Five client targeting tactics for accountants

Five client targeting tactics for accountants

They say you don’t know what you’ve got till you lose it. And for companies choosing accounting services, the reverse can also apply: they may not know what they need until they get it.

That’s why accountants can’t just offer their expertise on a plate and wait for customers to choose. Firms looking to win new clients must stay on the lookout for companies in need of their various services – even if the companies themselves don’t know it yet.

A business can get used to making do and may take time to realise that they need more accounting services. By anticipating such needs before they become urgent, accountants can get better at identifying potential new customers and cross-selling to existing ones.

Research by Unbiased has revealed patterns in the uptake of accounting services among SMEs. Analysis of these patterns has yielded these helpful tips for growing your client list and squeezing more business from it.

1.    Keep an eye on the top 10 services

Perhaps the simplest tip is to bear in mind the hierarchy of accounting services in terms of popularity. Some services are always going to be more in demand among SMEs than others, so it’s natural to target the top three slots (reporting, bookkeeping and payroll).

It’s also worth checking to see what’s next in line. For instance, if the client is already sorted for the big three services, then target areas like VAT accounting, tax efficiency and cash flow management.

Here is the full rundown:

  1. Annual accounts and reporting
  2. Bookkeeping
  3. Payroll
  4. Handling VAT
  5. Improving tax efficiency
  6. Maintaining cash flow
  7. Business planning
  8. Credit control (chasing payments etc)
  9. Taking income from the business
  10. Raising finance (bank or private equity)

2.     Remember that size matters

As every accountant knows, the larger a business, the more accounting services it will probably need. The interesting thing is that as businesses grow, they don’t just increase the number of accounting services they use – they also tend to engage them in the order of the hierarchy.

For instance, one-person businesses such as contractors use accountants in a very limited way and those that do tend to be restricted to accounts and reporting services. But businesses with up to nine staff start to use bookkeepers more, along with payroll and VAT accounting (around of fifth of businesses in our survey used each of these services). Among businesses with 10-49 staff, a fifth now also use tax accounting.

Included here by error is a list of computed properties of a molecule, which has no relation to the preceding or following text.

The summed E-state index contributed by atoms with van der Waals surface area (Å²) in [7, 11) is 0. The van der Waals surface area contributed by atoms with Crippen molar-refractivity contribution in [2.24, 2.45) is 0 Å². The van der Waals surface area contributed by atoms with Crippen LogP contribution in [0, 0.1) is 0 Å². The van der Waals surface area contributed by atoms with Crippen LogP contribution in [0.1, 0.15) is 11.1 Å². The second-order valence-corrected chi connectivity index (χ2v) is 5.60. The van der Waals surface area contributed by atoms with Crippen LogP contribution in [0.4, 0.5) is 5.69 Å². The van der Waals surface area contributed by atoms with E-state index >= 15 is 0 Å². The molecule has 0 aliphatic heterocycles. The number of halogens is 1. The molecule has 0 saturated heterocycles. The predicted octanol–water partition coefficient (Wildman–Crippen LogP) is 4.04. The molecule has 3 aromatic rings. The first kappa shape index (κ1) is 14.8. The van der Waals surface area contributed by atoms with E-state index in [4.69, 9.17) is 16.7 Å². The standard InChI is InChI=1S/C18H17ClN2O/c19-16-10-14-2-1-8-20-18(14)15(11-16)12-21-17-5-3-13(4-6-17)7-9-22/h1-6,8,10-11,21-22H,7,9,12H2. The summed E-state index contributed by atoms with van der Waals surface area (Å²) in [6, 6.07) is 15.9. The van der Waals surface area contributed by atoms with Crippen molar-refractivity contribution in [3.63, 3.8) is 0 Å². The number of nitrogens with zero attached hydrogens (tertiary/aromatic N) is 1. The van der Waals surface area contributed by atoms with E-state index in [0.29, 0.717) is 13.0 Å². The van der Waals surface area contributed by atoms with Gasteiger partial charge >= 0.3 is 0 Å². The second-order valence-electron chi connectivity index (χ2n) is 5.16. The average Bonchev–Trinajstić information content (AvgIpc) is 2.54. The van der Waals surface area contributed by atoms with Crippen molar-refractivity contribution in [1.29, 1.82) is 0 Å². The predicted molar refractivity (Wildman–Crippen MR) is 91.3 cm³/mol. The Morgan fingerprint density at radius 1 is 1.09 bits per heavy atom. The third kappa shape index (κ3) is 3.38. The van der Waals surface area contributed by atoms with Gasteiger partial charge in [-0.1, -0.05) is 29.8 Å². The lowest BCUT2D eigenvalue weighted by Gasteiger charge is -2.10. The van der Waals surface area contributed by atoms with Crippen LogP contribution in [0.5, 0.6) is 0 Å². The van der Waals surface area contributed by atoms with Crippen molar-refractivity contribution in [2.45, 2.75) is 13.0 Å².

With larger SMEs (50-249 staff) there was an interesting shift. There’s widespread use of more specialist services, with one in five using cash flow management, credit control and tax accounting tools in addition to those services mentioned above. But use of the standard accounting and reporting services declines somewhat, perhaps because some of these larger SMEs are automating these processes. As businesses grow beyond a certain size, they may start to reserve their accountants for skills that IT solutions cannot replicate so easily.

3.     Leverage your sector specialisms

Certain sectors seem to generate more demand for some services than others do. Though the reasons behind this are not always immediately obvious, with the survey finding several strong correlations between sectors and particular accounting services.

The most striking example of this is the IT and computing sector. IT companies showed significantly above-average demand for all the specialist accounting services and were also the most likely to use a wide range of services.

Other sectors that show notable demand for niche services included manufacturing (VAT, tax accounting, cash flow management and credit control), construction (cash flow, business planning and raising finance), and food and drink (VAT accounting and taking income from the business).

4.     To achieve growth, assist growth

Companies seeking growth funding are more likely to be on the brink of rapid growth and the right accounting services can maximise their chances of securing that funding (whether via bank loans or private equity), so highlighting these services in your own offering can be a good way to attract clients who have plans to go places. Accountants can provide the helping hand they need to achieve their goals and, as they grow, their demand for your other services should also increase proportionally – think long-term.

5.     Note the boss’s age

Bit of an odd one – but our research identified an interesting split between companies with older and younger CEOs. Those with bosses in their 50s seem much more likely to use the basic accounting services and less likely to use the more specialist ones. Conversely, companies with CEOs in their 30s and 40s are more prolific in their use of services like cash flow management, business planning and raising finance – which makes sense, since these younger companies are more likely to be in a growth phase. At the same time, these entrepreneurial businesses are significantly less likely to use basic accounting services. Therefore, checking the age of the boss could offer a clue – no more – as to the range of services you may be able to sell.

Remember that gaining clients isn’t about them choosing you – it’s also about you choosing them.

Listing your firm with Unbiased is an effective way to focus your marketing efforts on the types of customers that you most want to attract. And remember that you can always start small, offering basic services first and then cross-selling additional ones. Once you have their attention, you can show them what they’re missing out on.


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